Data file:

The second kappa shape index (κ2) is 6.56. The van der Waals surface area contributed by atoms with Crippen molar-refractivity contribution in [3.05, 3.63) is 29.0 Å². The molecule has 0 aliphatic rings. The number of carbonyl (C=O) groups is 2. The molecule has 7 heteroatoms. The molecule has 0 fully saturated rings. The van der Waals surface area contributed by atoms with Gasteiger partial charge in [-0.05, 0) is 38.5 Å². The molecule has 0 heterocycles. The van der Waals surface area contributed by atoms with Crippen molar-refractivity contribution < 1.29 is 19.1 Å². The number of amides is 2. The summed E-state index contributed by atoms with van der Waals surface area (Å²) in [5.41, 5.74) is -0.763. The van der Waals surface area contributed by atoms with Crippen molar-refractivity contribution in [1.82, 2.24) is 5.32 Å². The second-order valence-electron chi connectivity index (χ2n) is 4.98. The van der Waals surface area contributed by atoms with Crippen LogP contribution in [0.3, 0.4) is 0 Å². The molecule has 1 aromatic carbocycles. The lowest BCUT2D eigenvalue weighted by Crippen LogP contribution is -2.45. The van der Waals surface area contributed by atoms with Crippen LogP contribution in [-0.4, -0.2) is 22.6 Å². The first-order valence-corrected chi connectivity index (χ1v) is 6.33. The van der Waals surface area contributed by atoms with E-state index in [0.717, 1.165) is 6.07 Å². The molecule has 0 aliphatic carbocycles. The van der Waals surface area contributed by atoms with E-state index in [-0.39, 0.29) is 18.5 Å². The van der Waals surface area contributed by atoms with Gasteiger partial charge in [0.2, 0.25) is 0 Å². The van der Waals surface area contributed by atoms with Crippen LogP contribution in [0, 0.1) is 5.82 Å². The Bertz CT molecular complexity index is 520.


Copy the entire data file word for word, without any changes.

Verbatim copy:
The second kappa shape index (κ2) is 6.56. The van der Waals surface area contributed by atoms with Crippen molar-refractivity contribution in [3.05, 3.63) is 29.0 Å². The molecule has 0 aliphatic rings. The number of carbonyl (C=O) groups is 2. The molecule has 7 heteroatoms. The molecule has 0 fully saturated rings. The van der Waals surface area contributed by atoms with Gasteiger partial charge in [-0.05, 0) is 38.5 Å². The molecule has 0 heterocycles. The van der Waals surface area contributed by atoms with Crippen molar-refractivity contribution < 1.29 is 19.1 Å². The number of amides is 2. The summed E-state index contributed by atoms with van der Waals surface area (Å²) in [5.41, 5.74) is -0.763. The van der Waals surface area contributed by atoms with Crippen molar-refractivity contribution in [1.82, 2.24) is 5.32 Å². The second-order valence-electron chi connectivity index (χ2n) is 4.98. The van der Waals surface area contributed by atoms with Crippen LogP contribution in [0.3, 0.4) is 0 Å². The molecule has 1 aromatic carbocycles. The lowest BCUT2D eigenvalue weighted by Crippen LogP contribution is -2.45. The van der Waals surface area contributed by atoms with Crippen LogP contribution in [-0.4, -0.2) is 22.6 Å². The first-order valence-corrected chi connectivity index (χ1v) is 6.33. The van der Waals surface area contributed by atoms with E-state index in [0.717, 1.165) is 6.07 Å². The molecule has 0 aliphatic carbocycles. The van der Waals surface area contributed by atoms with E-state index in [-0.39, 0.29) is 18.5 Å². The van der Waals surface area contributed by atoms with Gasteiger partial charge in [0.2, 0.25) is 0 Å². The van der Waals surface area contributed by atoms with Crippen LogP contribution in [0, 0.1) is 5.82 Å². The Bertz CT molecular complexity index is 520.